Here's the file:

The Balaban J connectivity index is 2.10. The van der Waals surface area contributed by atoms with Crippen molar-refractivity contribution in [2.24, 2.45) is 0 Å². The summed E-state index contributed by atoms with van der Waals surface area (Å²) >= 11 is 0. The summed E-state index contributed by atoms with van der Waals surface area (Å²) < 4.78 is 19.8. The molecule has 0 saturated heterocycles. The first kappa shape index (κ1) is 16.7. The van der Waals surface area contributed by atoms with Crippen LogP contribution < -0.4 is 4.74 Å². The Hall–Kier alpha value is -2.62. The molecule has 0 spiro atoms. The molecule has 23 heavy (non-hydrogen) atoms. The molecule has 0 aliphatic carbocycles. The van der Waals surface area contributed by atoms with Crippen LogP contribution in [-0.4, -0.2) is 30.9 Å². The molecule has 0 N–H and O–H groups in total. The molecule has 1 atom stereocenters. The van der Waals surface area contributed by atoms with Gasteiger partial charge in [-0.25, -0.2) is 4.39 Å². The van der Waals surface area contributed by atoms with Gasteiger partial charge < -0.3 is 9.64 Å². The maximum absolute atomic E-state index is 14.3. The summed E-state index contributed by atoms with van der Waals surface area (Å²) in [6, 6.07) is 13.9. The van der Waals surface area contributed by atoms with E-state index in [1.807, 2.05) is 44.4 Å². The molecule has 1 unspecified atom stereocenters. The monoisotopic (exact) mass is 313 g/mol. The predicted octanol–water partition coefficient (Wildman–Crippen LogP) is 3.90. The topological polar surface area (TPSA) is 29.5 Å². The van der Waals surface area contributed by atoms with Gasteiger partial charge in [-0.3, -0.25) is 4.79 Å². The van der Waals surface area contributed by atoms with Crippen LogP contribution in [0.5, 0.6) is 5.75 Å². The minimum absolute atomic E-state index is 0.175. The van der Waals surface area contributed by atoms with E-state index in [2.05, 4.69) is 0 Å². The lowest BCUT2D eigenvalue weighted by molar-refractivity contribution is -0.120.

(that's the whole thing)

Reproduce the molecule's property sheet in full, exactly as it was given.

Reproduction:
The Balaban J connectivity index is 2.10. The van der Waals surface area contributed by atoms with Crippen molar-refractivity contribution in [2.24, 2.45) is 0 Å². The summed E-state index contributed by atoms with van der Waals surface area (Å²) >= 11 is 0. The summed E-state index contributed by atoms with van der Waals surface area (Å²) < 4.78 is 19.8. The molecule has 0 saturated heterocycles. The first kappa shape index (κ1) is 16.7. The van der Waals surface area contributed by atoms with Crippen LogP contribution < -0.4 is 4.74 Å². The Hall–Kier alpha value is -2.62. The molecule has 0 spiro atoms. The molecule has 23 heavy (non-hydrogen) atoms. The molecule has 0 aliphatic carbocycles. The van der Waals surface area contributed by atoms with Crippen LogP contribution in [-0.4, -0.2) is 30.9 Å². The molecule has 0 N–H and O–H groups in total. The molecule has 1 atom stereocenters. The van der Waals surface area contributed by atoms with Gasteiger partial charge in [-0.25, -0.2) is 4.39 Å². The van der Waals surface area contributed by atoms with Gasteiger partial charge < -0.3 is 9.64 Å². The maximum absolute atomic E-state index is 14.3. The summed E-state index contributed by atoms with van der Waals surface area (Å²) in [6, 6.07) is 13.9. The van der Waals surface area contributed by atoms with E-state index in [1.807, 2.05) is 44.4 Å². The molecule has 1 unspecified atom stereocenters. The monoisotopic (exact) mass is 313 g/mol. The predicted octanol–water partition coefficient (Wildman–Crippen LogP) is 3.90. The topological polar surface area (TPSA) is 29.5 Å². The van der Waals surface area contributed by atoms with Gasteiger partial charge in [-0.3, -0.25) is 4.79 Å². The van der Waals surface area contributed by atoms with Crippen LogP contribution in [0.5, 0.6) is 5.75 Å². The minimum absolute atomic E-state index is 0.175. The van der Waals surface area contributed by atoms with E-state index in [2.05, 4.69) is 0 Å². The lowest BCUT2D eigenvalue weighted by molar-refractivity contribution is -0.120.